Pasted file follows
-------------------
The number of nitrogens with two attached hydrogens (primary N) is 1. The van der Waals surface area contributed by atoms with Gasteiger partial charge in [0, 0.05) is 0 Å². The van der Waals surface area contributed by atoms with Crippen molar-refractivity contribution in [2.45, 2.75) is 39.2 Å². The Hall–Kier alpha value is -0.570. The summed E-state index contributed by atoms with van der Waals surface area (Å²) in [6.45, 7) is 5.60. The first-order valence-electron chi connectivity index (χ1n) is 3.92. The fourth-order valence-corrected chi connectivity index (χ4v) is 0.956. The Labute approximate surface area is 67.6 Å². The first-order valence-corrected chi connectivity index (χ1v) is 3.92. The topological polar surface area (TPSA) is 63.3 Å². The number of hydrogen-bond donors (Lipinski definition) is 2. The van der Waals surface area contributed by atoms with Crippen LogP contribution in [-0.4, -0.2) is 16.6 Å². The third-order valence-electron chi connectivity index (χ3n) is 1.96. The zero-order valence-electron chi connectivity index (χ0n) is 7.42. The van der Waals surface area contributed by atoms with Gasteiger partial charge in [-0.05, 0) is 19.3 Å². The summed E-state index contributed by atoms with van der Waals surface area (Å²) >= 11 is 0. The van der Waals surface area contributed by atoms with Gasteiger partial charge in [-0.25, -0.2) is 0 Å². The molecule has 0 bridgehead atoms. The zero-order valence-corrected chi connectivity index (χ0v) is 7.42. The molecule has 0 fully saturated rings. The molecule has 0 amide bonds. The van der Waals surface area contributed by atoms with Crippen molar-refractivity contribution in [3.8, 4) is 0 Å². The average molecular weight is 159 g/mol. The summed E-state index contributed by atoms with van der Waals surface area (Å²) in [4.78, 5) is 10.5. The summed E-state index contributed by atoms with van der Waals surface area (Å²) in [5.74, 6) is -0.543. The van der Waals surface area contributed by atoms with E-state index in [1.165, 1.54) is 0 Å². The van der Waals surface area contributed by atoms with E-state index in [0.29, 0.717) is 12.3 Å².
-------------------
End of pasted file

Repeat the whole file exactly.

The number of nitrogens with two attached hydrogens (primary N) is 1. The van der Waals surface area contributed by atoms with Gasteiger partial charge in [0, 0.05) is 0 Å². The van der Waals surface area contributed by atoms with Crippen molar-refractivity contribution in [2.45, 2.75) is 39.2 Å². The Hall–Kier alpha value is -0.570. The summed E-state index contributed by atoms with van der Waals surface area (Å²) in [6.45, 7) is 5.60. The first-order valence-electron chi connectivity index (χ1n) is 3.92. The fourth-order valence-corrected chi connectivity index (χ4v) is 0.956. The Labute approximate surface area is 67.6 Å². The first-order valence-corrected chi connectivity index (χ1v) is 3.92. The topological polar surface area (TPSA) is 63.3 Å². The number of hydrogen-bond donors (Lipinski definition) is 2. The van der Waals surface area contributed by atoms with Crippen LogP contribution in [-0.4, -0.2) is 16.6 Å². The third-order valence-electron chi connectivity index (χ3n) is 1.96. The zero-order valence-electron chi connectivity index (χ0n) is 7.42. The van der Waals surface area contributed by atoms with Gasteiger partial charge in [-0.05, 0) is 19.3 Å². The summed E-state index contributed by atoms with van der Waals surface area (Å²) >= 11 is 0. The van der Waals surface area contributed by atoms with Gasteiger partial charge in [-0.25, -0.2) is 0 Å². The molecule has 0 bridgehead atoms. The zero-order valence-corrected chi connectivity index (χ0v) is 7.42. The molecule has 0 fully saturated rings. The molecule has 0 amide bonds. The van der Waals surface area contributed by atoms with Crippen molar-refractivity contribution in [3.8, 4) is 0 Å². The average molecular weight is 159 g/mol. The summed E-state index contributed by atoms with van der Waals surface area (Å²) in [4.78, 5) is 10.5. The summed E-state index contributed by atoms with van der Waals surface area (Å²) in [5.74, 6) is -0.543. The van der Waals surface area contributed by atoms with E-state index in [1.165, 1.54) is 0 Å². The van der Waals surface area contributed by atoms with E-state index in [0.29, 0.717) is 12.3 Å².